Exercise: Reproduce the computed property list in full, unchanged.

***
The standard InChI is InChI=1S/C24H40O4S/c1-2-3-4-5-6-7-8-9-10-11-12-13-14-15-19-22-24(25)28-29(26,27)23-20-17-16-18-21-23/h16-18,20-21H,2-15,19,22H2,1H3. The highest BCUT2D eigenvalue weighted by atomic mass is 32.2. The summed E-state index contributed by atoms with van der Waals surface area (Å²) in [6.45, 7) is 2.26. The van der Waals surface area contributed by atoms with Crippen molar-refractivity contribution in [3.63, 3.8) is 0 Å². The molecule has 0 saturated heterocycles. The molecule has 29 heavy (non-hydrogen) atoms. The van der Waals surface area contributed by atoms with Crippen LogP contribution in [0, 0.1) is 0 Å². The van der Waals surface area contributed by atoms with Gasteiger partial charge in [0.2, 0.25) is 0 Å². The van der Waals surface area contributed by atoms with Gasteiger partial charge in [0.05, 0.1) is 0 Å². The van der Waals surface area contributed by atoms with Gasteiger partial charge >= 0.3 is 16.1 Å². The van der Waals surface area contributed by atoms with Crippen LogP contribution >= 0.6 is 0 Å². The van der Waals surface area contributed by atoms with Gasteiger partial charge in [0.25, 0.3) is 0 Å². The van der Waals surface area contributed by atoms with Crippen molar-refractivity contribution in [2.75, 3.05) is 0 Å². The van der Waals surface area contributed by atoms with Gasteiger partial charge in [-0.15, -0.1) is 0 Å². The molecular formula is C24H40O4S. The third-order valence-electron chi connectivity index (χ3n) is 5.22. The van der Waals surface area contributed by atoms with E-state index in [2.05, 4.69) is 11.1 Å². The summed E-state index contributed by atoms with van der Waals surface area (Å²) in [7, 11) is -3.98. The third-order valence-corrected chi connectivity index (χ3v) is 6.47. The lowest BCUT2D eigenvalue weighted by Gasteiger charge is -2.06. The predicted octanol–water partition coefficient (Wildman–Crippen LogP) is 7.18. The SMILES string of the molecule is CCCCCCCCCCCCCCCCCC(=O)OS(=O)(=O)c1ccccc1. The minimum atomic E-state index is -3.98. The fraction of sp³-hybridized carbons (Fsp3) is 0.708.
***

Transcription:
The standard InChI is InChI=1S/C24H40O4S/c1-2-3-4-5-6-7-8-9-10-11-12-13-14-15-19-22-24(25)28-29(26,27)23-20-17-16-18-21-23/h16-18,20-21H,2-15,19,22H2,1H3. The highest BCUT2D eigenvalue weighted by atomic mass is 32.2. The summed E-state index contributed by atoms with van der Waals surface area (Å²) in [6.45, 7) is 2.26. The van der Waals surface area contributed by atoms with Crippen molar-refractivity contribution in [3.63, 3.8) is 0 Å². The molecule has 0 saturated heterocycles. The molecule has 29 heavy (non-hydrogen) atoms. The van der Waals surface area contributed by atoms with Crippen LogP contribution in [0, 0.1) is 0 Å². The van der Waals surface area contributed by atoms with Gasteiger partial charge in [0.2, 0.25) is 0 Å². The van der Waals surface area contributed by atoms with Gasteiger partial charge in [0.05, 0.1) is 0 Å². The van der Waals surface area contributed by atoms with Gasteiger partial charge >= 0.3 is 16.1 Å². The van der Waals surface area contributed by atoms with Crippen LogP contribution >= 0.6 is 0 Å². The van der Waals surface area contributed by atoms with Gasteiger partial charge in [0.25, 0.3) is 0 Å². The van der Waals surface area contributed by atoms with Crippen molar-refractivity contribution in [2.75, 3.05) is 0 Å². The van der Waals surface area contributed by atoms with Gasteiger partial charge in [-0.15, -0.1) is 0 Å². The molecular formula is C24H40O4S. The third-order valence-electron chi connectivity index (χ3n) is 5.22. The van der Waals surface area contributed by atoms with E-state index in [2.05, 4.69) is 11.1 Å². The summed E-state index contributed by atoms with van der Waals surface area (Å²) in [7, 11) is -3.98. The third-order valence-corrected chi connectivity index (χ3v) is 6.47. The lowest BCUT2D eigenvalue weighted by Gasteiger charge is -2.06. The predicted octanol–water partition coefficient (Wildman–Crippen LogP) is 7.18. The SMILES string of the molecule is CCCCCCCCCCCCCCCCCC(=O)OS(=O)(=O)c1ccccc1. The minimum atomic E-state index is -3.98. The fraction of sp³-hybridized carbons (Fsp3) is 0.708.